Getting Books into the hands–and minds–of children throughout Delaware
Delaware Institute for Excellence in Early Childhood is Spreading the Word on Literacy during the 100th Anniversary of Children’s Book Week
Children’s Book Week (CBW) is the longest-running national literacy initiative in the country. This year, CBW is celebrating its 100 anniversary from April 29 – May 5.
For the past three years, the University of Delaware’s Delaware Institute for Excellence in Early Childhood (DIEEC) has recognized this important initiative by coordinating read aloud sessions at early education and child care programs throughout the state. This year, dozens of volunteers from UD, the Department of Education, and Office of Early Learning will read to more than 7,000 young children at 125 center-based and family child care programs.
We are always looking for ways to support literacy in our state,” said Dr. Kristy Sheffler, Delaware Stars director. “This week provides the perfect opportunity to help raise awareness about the importance of reading and interacting with books at every age. Plus, there’s nothing better than engaging in a story with a young child.”
“Research continually indicates there is a tremendous word gap in children from lower-income households. In a 2009 study, children in middle-income families engaged in 1,000 to 1,700 hours of picture book reading with an adult; for children in low-income families, that number was just 25 hours,” said Dr. Martha Buell, DIEEC director. “Books are at the heart of language acquisition for children, and language acquisition is a major factor in determining kindergarten readiness.”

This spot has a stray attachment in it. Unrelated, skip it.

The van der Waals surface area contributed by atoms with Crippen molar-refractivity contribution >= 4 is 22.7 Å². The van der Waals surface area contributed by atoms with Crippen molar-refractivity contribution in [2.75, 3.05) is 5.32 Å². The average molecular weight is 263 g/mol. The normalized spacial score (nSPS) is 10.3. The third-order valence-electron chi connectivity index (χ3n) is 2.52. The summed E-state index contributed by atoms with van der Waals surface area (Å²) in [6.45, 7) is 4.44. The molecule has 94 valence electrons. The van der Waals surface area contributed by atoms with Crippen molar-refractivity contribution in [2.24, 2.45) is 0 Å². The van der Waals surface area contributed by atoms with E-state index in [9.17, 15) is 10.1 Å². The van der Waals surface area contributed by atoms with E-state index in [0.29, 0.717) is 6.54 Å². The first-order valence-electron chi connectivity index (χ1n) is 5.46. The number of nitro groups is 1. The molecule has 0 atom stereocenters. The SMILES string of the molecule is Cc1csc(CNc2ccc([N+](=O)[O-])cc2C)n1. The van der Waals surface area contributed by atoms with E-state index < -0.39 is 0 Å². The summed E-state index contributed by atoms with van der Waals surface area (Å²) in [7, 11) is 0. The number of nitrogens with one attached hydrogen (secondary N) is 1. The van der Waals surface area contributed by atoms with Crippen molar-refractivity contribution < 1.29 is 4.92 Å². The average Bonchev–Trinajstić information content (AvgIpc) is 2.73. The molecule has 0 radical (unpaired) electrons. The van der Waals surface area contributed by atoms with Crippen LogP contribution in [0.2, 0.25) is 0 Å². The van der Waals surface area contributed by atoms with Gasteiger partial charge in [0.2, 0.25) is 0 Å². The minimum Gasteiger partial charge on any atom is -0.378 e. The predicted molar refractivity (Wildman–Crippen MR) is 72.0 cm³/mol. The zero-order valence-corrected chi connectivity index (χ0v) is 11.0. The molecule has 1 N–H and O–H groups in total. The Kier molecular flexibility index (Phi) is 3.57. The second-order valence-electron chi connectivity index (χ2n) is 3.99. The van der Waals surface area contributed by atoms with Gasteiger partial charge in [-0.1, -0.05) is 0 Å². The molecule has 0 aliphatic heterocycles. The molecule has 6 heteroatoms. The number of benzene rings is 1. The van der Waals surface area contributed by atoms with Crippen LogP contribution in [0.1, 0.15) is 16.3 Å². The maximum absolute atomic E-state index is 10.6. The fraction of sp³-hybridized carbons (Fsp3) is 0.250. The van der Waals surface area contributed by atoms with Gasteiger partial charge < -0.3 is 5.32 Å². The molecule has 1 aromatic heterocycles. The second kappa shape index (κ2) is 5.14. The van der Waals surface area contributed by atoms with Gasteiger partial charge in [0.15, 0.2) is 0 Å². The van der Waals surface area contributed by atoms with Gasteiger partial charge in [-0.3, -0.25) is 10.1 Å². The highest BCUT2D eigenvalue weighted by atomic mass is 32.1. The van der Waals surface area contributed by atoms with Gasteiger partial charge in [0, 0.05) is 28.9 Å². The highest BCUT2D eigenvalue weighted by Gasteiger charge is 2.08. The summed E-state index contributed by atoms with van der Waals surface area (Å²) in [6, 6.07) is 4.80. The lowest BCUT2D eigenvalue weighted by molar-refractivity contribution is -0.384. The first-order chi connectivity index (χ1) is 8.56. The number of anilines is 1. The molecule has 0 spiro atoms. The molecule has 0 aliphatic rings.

Age-appropriate books such “How Kind!” and “Peek-a-Who” will be provided by DIEEC. After the volunteers read the books in the classrooms, the books are donated to the program’s library. Additionally, DIEEC will also supply activity cards, introducing new and fun ways to engage young children with each book.
This outreach is spearheaded by Delaware Stars, a program within DIEEC whose mission it is to increase access to high quality care for all of Delaware’s children.
“Our students get so excited when a visitor comes to read,” said Patti Lynch, coordinator of curriculum at Ministry of Caring Child Care in Wilmington. “A new face and a new story is a formula for a high level of engagement from our little ones.”
Demonstrating Delaware’s commitment to literacy in young children, Secretary of Education Susan Bunting and Office of Early Learning Executive Director Kimberly Krzanowski are scheduled to read.
“Sharing a book with Delaware’s youngest learners is an ideal way to support literacy while connecting with the dedicated early child care staff that serve these children every day,” said Dr. Krzanowski.
“Early learning is vital to a student’s future. Here are some tips for parents.” Op-ed Delaware Online by Dr. Martha Buell, Director of Delaware Institute for Excellence in Early Childhood